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International marketing mix strategy

Main types of international marketing strategy

On international market marketing mix has three varieties:

Global marketing mix strategy - is based on the assumption that on


the international market there is so called global consumer with
similar needs and preferences. Using this approach, on foreign markets
companies apply identical marketing instruments and their
combinations, there is no different instruments adapted for social and
cultural environment in those countries,

National marketing mix strategy - for each country company


applies a separate marketing strategy adapted to specific needs and
preferences of customers, their customs and traditions,

Hybrid marketing mix strategy - involves standardization of one or


more marketing instruments and at the same time adjusting others to
the characteristics and conditions prevailing on the particular
national market (customs, traditions, regulations, etc,).

Different product strategies used in international markets

Product policy on the international market includes three strategies:

Product standardization - company introduces unchanged product


on the foreign market. Such action makes sense when the product due
to its nature, has similar utility for customers on various markets. The
use of this strategy is comfortable and not very expensive. Example of
companies using this strategy is IKEA.

Product adaptation - involves adjustment of the product and its


properties to the conditions prevailing on the particular market. This
includes packaging, size, symbols (depending on the culture prevailing
in the country concerned), colour. Adaptation of the product requires
large amount of capital and experience.

Gradual changes in the product - used in situation where there is


no danger of the emergence of competition.

Pricing policies in international marketing mix

Pricing involves the problem of price management on an international


scale. There are two basic points of view:

usually, company introduce separate pricing policies on foreign


markets (due to differences of wealth, competition, etc.),

development of modern communication technology makes distant


markets more similar to each other, which makes it harder to lead a
separate pricing policy at home and abroad. In this case, the company
carries out a global pricing strategy, when the processes of
internationalization blur the differences between the various markets.

Distribution policy in international markets

On the international market distribution activities are related to the offering


on the market of products in an appropriate form, place and time. The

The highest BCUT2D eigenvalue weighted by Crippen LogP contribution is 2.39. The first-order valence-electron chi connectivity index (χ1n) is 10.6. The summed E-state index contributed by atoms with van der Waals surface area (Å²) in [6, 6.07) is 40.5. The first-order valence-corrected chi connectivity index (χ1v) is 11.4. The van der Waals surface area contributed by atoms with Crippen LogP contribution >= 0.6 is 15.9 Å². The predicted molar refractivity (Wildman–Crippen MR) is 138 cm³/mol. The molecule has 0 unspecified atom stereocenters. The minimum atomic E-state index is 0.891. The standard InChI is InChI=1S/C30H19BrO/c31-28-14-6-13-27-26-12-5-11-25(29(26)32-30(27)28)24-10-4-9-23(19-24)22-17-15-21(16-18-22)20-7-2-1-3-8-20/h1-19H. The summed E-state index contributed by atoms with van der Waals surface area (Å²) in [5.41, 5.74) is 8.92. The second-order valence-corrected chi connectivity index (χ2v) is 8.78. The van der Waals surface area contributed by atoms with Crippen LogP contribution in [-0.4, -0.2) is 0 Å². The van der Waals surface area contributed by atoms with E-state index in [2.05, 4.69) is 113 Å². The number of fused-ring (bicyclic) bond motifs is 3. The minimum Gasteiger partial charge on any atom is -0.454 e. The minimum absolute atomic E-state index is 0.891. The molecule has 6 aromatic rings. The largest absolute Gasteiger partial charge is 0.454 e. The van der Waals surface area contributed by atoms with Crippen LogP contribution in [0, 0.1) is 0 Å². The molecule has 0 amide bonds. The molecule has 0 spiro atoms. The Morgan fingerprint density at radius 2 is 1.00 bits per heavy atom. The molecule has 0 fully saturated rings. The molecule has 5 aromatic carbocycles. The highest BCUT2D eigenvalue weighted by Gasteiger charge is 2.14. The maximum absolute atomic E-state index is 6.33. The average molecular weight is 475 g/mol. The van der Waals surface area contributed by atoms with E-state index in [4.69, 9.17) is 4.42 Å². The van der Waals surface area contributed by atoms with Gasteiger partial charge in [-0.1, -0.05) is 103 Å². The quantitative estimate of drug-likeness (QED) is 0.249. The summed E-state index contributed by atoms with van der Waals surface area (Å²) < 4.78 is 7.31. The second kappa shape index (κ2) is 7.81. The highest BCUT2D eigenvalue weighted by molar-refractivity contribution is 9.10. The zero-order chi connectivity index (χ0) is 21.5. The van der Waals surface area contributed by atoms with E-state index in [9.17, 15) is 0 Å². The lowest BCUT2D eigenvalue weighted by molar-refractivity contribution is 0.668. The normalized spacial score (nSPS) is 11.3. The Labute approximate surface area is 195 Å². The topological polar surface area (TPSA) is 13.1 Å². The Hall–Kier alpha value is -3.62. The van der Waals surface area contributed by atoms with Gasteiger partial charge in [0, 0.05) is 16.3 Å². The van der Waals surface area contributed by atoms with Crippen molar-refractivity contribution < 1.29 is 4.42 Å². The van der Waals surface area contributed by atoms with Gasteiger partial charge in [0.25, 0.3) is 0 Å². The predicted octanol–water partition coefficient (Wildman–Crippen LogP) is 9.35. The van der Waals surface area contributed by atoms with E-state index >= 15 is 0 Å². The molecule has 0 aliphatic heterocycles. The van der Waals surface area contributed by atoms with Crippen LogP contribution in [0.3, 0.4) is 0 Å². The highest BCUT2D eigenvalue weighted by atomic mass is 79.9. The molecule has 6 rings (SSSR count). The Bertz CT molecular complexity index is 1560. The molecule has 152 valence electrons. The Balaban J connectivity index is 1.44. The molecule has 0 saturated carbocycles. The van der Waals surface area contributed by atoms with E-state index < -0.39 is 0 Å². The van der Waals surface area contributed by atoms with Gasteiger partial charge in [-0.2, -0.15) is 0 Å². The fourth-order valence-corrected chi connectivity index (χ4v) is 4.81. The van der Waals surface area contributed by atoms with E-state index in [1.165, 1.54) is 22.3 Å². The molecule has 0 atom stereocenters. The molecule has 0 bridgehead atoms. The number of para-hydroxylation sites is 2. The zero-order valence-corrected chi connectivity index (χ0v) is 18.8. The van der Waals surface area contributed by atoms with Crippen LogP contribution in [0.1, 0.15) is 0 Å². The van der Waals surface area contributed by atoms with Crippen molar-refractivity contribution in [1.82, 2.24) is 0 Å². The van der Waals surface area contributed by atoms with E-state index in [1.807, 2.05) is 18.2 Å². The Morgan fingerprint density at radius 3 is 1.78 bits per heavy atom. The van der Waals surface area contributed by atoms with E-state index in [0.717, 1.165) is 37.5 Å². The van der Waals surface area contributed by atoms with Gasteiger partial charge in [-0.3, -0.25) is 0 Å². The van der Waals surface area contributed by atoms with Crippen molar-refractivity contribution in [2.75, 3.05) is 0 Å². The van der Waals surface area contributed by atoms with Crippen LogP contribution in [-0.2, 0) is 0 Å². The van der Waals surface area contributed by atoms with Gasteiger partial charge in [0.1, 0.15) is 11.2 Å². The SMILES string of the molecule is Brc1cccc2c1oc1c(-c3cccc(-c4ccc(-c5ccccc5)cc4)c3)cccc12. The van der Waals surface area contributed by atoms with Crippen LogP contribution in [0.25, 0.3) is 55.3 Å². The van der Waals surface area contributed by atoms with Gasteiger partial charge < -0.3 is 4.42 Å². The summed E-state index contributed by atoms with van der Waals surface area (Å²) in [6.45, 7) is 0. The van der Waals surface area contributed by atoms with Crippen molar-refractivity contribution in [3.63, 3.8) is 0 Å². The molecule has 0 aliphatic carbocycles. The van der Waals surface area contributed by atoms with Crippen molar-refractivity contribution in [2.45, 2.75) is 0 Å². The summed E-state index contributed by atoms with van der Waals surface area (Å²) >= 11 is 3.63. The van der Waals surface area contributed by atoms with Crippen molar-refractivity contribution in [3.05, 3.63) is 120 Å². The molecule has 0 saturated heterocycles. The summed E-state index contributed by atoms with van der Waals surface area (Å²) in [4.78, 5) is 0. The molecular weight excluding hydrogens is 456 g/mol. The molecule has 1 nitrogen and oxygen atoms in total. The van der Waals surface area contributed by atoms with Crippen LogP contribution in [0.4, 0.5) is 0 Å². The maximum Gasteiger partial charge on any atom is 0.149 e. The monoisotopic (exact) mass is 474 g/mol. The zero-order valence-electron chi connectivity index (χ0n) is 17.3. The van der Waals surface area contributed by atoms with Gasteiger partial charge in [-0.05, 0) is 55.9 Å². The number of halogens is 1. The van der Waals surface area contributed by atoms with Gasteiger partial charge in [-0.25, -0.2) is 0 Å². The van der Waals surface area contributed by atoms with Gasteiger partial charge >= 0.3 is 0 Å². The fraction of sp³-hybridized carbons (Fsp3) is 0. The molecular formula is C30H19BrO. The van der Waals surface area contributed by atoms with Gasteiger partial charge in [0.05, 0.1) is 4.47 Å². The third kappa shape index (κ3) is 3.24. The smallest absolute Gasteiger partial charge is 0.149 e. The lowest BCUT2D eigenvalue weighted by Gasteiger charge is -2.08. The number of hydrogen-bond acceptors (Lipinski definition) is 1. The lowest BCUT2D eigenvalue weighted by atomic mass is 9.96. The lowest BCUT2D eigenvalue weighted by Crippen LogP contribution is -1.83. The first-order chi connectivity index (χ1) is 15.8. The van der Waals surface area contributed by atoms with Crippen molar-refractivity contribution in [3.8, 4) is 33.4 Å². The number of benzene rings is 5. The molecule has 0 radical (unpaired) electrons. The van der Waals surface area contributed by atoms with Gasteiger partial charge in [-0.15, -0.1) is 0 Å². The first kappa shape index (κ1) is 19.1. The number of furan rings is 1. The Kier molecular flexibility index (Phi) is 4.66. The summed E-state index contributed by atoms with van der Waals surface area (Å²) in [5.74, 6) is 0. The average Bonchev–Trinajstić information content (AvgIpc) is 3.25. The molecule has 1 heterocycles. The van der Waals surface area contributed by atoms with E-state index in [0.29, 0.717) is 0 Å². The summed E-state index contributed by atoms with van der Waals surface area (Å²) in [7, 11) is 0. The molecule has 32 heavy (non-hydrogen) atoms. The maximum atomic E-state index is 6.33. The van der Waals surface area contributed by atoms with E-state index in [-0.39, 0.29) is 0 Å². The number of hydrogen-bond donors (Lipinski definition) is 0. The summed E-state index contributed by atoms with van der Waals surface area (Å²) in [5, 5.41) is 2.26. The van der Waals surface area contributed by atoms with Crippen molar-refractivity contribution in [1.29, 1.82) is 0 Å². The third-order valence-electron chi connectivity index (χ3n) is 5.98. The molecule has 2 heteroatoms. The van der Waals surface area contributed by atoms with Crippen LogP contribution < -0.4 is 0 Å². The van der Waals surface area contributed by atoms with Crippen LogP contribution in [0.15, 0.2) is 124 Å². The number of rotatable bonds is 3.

activities must, however, be adapted to other instruments of the marketing
mix and change along with them. The main goal of distribution policy is to
overcome spatial, temporary and ownership barriers to distribution
separating manufacturer and the final customer. International
logistics plays major role in international sales and production activities.

Promotion policy as a marketing mix instrument abroad

Promotion policy involves transferring information to new potential buyers


about the company, its products in order to make them to buy these
products. Selection and use of the instruments needed to achieve these
objectives depends on factors such as:

objective of promotion on the international market,

financial resources and experience in foreign markets,

provisions of the law which regulate promotional activities in each


country,

cultural factors - e.g. language, habits, religion, symbols, associations


related to the colour,

attitude to foreign products,

competition on the foreign market,

the company may take similar actions as experienced competitors or,


if it is lacking in resources, cooperate with the participants in the
distribution channel and jointly carry out promotion,

the nature and quality of the product,

type of the customer.


References

Bradley, F. (2005). International marketing strategy. Pearson


Education.

Doole, I., & Lowe, R. (2008). International marketing strategy:


analysis, development and implementation. Cengage Learning EMEA.

In, G. S. (1989). Global strategy... in a world of nations?.

Jain, S. C. (1989). Standardization of international marketing


strategy: some research hypotheses. The Journal of Marketing, 70-79.

Quelch, J. A., & Klein, L. R. (1996). The Internet and international


marketing. MIT Sloan Management Review, 37(3), 60.